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Article: September 2018: SFO v. ENRC: Privilege Restored for Internal Investigation Documents

Business Litigation Reports

The English Court of Appeal has handed down its much-anticipated judgment in The Director of the Serious Fraud Office v. Eurasian Natural Resources Corporation Limited [2018] EWCA Civ 2006. At first instance, the High Court took a restrictive approach to both litigation privilege and legal advice privilege. The Court of Appeal has allowed the appeal, finding that the London-headquartered mining company Eurasian National Resources Corporation (ENRC) was entitled to claim litigation privilege over documents generated during an internal investigation following a whistleblower report because they had been created once criminal legal proceedings were sufficiently contemplated.

The Court has restored the orthodox position that subject to the particular facts at hand, documents created in the course of an internal investigation (including interview notes prepared by lawyers) are capable of being protected from disclosure to UK authorities by virtue of litigation privilege where their dominant purpose is to advise on, or obtain evidence in relation to, actual or contemplated litigation (including avoiding or settling such litigation).

The Court of Appeal dismissed the appeal on legal advice privilege, considering itself bound by the House of Lords decision in Three Rivers No 5 to find that legal advice privilege is limited to communications between a lawyer and those specifically tasked with seeking and receiving justice on behalf of the client company. However, the Court observed that the decision places large corporations at a disadvantage compared to small or medium sized enterprises, since for large corporations the information on which legal advice is sought will rarely be in the hands of the main board or those it appoints to seek and obtain the legal advice. According to the Court, the narrow definition of the “client” as established in Three Rivers No 5 is outdated, and it would have departed from the decision had the opportunity been available.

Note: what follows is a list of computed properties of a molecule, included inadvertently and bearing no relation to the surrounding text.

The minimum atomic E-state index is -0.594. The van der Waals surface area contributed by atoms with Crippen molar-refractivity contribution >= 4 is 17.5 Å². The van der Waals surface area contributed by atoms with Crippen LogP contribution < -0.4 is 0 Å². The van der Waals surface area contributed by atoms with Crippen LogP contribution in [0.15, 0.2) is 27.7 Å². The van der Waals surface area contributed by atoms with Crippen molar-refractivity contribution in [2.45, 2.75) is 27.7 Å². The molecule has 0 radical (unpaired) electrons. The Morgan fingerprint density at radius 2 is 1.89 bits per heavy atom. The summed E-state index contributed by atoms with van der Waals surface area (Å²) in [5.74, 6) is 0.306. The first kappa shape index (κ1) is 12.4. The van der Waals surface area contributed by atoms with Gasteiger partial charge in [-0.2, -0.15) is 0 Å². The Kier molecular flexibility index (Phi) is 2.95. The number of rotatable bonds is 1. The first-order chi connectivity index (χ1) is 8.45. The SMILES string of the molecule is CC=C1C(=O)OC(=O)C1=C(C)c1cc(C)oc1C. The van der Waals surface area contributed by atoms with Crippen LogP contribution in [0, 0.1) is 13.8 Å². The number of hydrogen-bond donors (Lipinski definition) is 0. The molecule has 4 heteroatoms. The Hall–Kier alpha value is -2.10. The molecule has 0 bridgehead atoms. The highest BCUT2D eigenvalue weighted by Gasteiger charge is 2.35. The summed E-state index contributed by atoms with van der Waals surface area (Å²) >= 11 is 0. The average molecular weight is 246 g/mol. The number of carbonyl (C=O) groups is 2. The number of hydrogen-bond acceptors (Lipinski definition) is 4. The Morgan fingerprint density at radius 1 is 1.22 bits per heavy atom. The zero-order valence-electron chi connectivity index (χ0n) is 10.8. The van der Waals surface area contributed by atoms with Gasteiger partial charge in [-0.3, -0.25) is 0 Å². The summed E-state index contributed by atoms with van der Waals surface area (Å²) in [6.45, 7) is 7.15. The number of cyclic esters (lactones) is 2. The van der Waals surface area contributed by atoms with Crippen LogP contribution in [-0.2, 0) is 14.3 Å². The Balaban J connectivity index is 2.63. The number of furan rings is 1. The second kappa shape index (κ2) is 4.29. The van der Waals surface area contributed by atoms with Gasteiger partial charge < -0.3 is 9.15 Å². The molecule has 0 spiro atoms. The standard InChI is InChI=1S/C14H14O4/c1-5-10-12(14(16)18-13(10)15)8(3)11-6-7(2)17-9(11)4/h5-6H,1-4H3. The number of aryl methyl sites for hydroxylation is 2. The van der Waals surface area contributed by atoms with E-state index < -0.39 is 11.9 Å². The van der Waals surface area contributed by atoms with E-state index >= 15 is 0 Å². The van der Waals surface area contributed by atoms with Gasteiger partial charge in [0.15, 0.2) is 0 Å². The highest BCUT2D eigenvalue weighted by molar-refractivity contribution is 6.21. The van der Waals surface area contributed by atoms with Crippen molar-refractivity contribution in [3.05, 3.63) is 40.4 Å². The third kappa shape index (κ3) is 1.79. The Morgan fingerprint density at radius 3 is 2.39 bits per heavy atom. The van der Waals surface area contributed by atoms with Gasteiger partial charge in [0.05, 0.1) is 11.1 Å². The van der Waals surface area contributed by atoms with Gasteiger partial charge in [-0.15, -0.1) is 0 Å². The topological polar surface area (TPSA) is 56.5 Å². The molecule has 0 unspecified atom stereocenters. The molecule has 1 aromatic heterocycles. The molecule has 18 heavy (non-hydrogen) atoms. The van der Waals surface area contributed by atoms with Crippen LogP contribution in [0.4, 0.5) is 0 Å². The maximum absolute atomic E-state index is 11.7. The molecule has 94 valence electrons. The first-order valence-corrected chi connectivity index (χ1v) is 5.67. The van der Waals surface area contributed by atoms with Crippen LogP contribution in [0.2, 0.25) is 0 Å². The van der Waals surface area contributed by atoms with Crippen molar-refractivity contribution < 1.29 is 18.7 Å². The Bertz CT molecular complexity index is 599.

Background to the Case

In early 2011, ENRC instructed lawyers to conduct a fact-finding investigation into a whistleblower’s allegation of corruption and wrongdoing in relation to its Kazakh subsidiary. There followed a lengthy period of dialogue between ENRC and the UK Serious Fraud Office (SFO), including a series of meetings in which ENRC updated the SFO on the progress of its internal investigation. The SFO formally announced that it was commencing a criminal investigation in April 2013.

As part of its investigation, the SFO sought to compel ENRC to produce a range of documents, including interview notes taken by external lawyers, material associated with a review by forensic accountants, and presentations by external lawyers for the purpose of advising and receiving instructions from the ENRC internal team. When ENRC claimed legal professional privilege in respect of these documents, the SFO commenced proceedings in the High Court, seeking production on the basis that they were not privileged.

Litigation Privilege

The first instance decision – no litigation privilege

The test for when litigation privilege applies was set out by Lord Carswell in Three Rivers District Council v. Bank of England (No. 6) [2004] UKHL 48:

Communications between parties or their solicitors and third parties for the purpose of obtaining information or advice in connection with existing or contemplated litigation attracts litigation privilege when, at the time of the communication in question, the following conditions are satisfied:

(a) litigation is in progress or reasonably in contemplation;

(b) the communications are made with the sole or dominant purpose of conducting that anticipated litigation;

(c) the litigation must be adversarial, not